Some material combinations exhibit two distinct structures, where one is physisorbed and the other chemisorbed. Experimentally, a transition between these can be triggered – on a single molecule basis – e.g. via voltage pulses STM tips. The main objective of this thesis is to investigate how the electronic structure / charge-transfer mechanism evolves for phases where physisorbed and chemisorbed molecules coexist by using density functional theory calculations. Furthermore, the possibility of using other, more readily available impulses (such as electric fields or optical excitations) to switch between chemisorption and physisorption will be explored.

Oliver Hofmann
Email: o.hofmann@tugraz.at
Tel: 0316 873 8465

      >> mehr >>

The molecule HATCN is a strong electron acceptor that is commercially used in OLEDs to modify the property of metal substrates. Adsorbed on silver, this molecule shows unusual, fascinating physics. At low coverage, the molecule forms honeycomb patterns, which can be exploited as epitaxial growth template. When the coverage is increased, however, the first monolayer rearranges. This drastically changes the material properties, in particular the system’s work function.

At present only very little is known about the geometric and electronic structure of the rearranged, high- coverage phase. This is now at the focus of a joint efforts including the groups of Prof. Resel (TU Graz), and Prof. Fritz (University Jena), which will perform x-ray and low energy electron diffraction experiments and characterize the system via optical spectroscopy. The aim of this thesis is to provide complimentary computational insight to these experiments. Density-functional theory calculations will be performed in order to predict possible geometric structures, characterize the optical and vibrational properties, and understand the driving force that leads to the observed phase transition.

Oliver Hofmann
Email: o.hofmann@tugraz.at
Tel: 0316 873 8465

Deposition and Characterization of Dielectric Bragg Reflectors       >> mehr >>

Dielectric Bragg Reflectors (DBR) are commercially manufactured onto rigid substrates, using inorganic materials (e.g. SiO2, TiO2). Recently, organic DBR are under investigation because they allow creation of tunable optical properties. During the wet fabrication processes, the choice of polymers that can be alternated is limited by the condition that the solvents of the alternating materials need to be orthogonal. Our goal is to deposit the organic DBR completely from the vapor phase by an innovative technique called initiated Chemical Vapor Deposition (iCVD). iCVD does not require the use of solvent and allows precise control over layer thickness by coupling with laser interferometry. The polymers that will be alternated will have a large refractive index contrast, as for example Teflon (n≈1.38) and polystyrene (n≈1.59), so to achieve high reflectivity with a limited number of layers. The surface roughness, interfacial roughness, the thickness and the electron densities of each layer will be characterized by X-ray reflectivity (XRR). The results will be compared with ellipsometry and microscopy data.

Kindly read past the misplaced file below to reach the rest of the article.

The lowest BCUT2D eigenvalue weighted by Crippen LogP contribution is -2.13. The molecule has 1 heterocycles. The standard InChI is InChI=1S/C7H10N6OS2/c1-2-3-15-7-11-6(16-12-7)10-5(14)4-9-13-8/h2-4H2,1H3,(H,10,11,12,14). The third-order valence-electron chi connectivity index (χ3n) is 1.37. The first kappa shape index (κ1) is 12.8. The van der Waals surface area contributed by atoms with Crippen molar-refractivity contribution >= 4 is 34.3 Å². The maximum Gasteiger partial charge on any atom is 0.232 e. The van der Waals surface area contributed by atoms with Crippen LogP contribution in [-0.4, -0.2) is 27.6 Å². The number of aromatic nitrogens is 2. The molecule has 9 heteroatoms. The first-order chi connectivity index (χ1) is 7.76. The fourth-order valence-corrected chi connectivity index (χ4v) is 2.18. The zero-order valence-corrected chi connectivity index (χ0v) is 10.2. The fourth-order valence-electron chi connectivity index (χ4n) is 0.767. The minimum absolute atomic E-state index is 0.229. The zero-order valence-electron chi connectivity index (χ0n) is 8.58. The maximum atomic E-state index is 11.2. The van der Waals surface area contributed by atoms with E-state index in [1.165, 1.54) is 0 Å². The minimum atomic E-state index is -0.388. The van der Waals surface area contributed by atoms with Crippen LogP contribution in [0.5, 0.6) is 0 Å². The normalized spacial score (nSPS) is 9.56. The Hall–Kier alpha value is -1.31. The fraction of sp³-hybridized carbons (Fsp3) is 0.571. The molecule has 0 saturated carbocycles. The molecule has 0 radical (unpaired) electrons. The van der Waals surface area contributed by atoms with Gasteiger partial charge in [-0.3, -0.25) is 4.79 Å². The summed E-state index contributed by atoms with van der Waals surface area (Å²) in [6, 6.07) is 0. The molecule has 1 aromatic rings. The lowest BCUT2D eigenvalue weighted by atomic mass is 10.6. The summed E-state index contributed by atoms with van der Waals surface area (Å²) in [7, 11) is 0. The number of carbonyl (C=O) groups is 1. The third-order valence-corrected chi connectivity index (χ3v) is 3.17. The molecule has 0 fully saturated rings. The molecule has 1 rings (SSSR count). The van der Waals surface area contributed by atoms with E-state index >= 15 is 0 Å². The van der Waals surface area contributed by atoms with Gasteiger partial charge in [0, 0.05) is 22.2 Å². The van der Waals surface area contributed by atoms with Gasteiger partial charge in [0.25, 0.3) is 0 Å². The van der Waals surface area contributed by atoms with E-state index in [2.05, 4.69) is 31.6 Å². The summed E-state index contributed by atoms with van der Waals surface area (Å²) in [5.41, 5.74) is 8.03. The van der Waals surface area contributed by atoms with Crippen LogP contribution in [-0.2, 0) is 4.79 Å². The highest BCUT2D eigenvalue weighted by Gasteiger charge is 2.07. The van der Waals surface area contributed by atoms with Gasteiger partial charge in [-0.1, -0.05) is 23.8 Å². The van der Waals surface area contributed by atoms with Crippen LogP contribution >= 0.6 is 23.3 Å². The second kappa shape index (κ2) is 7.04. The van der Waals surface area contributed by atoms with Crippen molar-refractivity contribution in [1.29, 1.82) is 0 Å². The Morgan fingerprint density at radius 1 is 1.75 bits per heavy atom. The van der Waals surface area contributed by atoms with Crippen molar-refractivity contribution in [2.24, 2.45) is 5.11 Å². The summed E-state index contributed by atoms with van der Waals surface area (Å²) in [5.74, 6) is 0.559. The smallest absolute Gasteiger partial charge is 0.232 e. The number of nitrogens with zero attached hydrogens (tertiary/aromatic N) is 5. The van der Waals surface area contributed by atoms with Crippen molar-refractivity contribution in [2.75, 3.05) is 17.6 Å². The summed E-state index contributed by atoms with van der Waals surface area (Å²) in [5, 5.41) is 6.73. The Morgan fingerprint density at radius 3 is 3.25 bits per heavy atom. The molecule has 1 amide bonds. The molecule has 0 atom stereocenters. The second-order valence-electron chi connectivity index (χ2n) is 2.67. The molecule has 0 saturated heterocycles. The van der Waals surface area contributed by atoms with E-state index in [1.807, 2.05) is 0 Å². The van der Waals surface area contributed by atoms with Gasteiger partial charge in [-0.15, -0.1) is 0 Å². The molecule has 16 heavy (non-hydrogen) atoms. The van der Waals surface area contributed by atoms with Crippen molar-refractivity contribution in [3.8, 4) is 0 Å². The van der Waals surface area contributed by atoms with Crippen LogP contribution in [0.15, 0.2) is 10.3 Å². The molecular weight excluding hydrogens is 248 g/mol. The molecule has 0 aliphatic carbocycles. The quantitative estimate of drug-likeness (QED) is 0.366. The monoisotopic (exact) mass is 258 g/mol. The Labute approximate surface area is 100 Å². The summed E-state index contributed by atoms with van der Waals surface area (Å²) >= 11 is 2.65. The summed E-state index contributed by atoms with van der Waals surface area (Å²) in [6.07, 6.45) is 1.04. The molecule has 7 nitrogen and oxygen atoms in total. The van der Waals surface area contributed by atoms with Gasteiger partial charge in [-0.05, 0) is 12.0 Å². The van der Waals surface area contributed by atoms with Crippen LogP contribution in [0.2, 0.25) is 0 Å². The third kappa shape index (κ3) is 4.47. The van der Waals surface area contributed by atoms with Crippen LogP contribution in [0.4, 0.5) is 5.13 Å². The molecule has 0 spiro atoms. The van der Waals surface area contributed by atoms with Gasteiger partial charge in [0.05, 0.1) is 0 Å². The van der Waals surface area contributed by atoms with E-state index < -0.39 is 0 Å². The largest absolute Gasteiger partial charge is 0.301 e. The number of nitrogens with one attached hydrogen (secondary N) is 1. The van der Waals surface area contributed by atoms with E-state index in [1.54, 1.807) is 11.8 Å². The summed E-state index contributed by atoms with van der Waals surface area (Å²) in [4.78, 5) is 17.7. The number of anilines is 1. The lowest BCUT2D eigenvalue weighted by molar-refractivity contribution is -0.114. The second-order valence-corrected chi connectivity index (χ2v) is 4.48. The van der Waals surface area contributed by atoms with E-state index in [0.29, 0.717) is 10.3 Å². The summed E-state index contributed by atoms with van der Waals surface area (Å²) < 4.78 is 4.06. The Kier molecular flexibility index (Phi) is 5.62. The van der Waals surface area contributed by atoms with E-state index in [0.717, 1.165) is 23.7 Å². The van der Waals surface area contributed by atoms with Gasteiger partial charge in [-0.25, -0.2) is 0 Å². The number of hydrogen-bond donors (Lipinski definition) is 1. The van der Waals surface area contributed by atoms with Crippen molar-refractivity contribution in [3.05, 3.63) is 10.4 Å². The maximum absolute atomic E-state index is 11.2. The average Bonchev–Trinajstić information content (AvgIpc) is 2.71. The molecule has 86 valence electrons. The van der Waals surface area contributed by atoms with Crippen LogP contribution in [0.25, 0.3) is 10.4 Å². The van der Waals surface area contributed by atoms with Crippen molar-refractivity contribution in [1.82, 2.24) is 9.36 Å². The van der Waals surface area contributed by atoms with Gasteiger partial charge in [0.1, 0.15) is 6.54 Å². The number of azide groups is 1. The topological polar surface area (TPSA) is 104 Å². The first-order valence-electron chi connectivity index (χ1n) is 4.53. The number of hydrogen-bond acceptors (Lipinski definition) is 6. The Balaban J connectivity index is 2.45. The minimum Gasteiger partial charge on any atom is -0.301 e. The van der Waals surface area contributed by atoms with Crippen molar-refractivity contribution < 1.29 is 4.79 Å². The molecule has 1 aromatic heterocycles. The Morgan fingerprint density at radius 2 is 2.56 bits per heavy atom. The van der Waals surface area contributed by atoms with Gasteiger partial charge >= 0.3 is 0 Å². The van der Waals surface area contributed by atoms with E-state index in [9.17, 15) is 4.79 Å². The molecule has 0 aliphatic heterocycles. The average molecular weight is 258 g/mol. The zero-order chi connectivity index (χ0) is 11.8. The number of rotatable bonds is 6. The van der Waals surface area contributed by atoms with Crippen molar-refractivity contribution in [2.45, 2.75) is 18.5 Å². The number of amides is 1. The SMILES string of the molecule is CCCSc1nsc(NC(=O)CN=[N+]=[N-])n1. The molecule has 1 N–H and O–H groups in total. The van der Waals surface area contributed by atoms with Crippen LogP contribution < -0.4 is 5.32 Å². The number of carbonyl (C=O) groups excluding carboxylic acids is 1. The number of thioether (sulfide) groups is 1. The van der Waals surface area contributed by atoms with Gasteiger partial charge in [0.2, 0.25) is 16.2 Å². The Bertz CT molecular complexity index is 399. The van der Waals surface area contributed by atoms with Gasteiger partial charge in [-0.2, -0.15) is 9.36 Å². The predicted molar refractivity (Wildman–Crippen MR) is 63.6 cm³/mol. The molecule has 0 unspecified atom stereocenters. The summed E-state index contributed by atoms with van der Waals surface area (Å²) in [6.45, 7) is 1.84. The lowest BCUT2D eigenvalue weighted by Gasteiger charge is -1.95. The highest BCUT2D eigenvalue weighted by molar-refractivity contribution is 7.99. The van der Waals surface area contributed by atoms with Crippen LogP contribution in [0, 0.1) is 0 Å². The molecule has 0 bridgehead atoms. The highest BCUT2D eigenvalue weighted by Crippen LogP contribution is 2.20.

Compensation: 6 month / 440€ per month

Dr. Anna Maria Coclite, Assistant Professor
Dr. Roland Resel, Associate Professor

Quantum-Mechanical Modelling of Materials      >> mehr >>

We are currently seeking Master students to work on on the following topics:

* Modeling electronic and structural properties as well as growth of molecules interacting strongly with metal surfaces.
* Design of novel self-assembled monolayers (SAMs) for modifying electrode properties in organic electronic devices.
* Understanding transport through and polarization effects in self-assembled monolayers through quantum-mechanical modelling.
* Computationally designing hybrid systems consisting of nanopatterned ferroelectrics and layered semiconducting materials for novel device applications.
* Impact of Monolayers Inhomogenieties for Hot Spot Formation in Organic Electronic Devices.
* Employing post DFT techniques for reliably modelling charge distribution and electrostatic screening in molecular materials.
* Understanding the electronic properties of weakly coupled hybrid interfaces.
* Predicting the structure of organic adsorbates from first principles.
For further details just come bye and we can identify the topic most interesting to you.
Start: anytime

Contact: Dr. Oliver T. Hofmann (o.hofmann@tugraz.at), Prof. Egbert Zojer (egbert.zojertugraz.at)
Compensation: 440 € per month (Forschungsbeihilfe) for 6-8 months
Additional aspects: work in an internationally very well established group in the area of atomistic modelling of interfaces; publishing in high impact journals; participation in international conferences.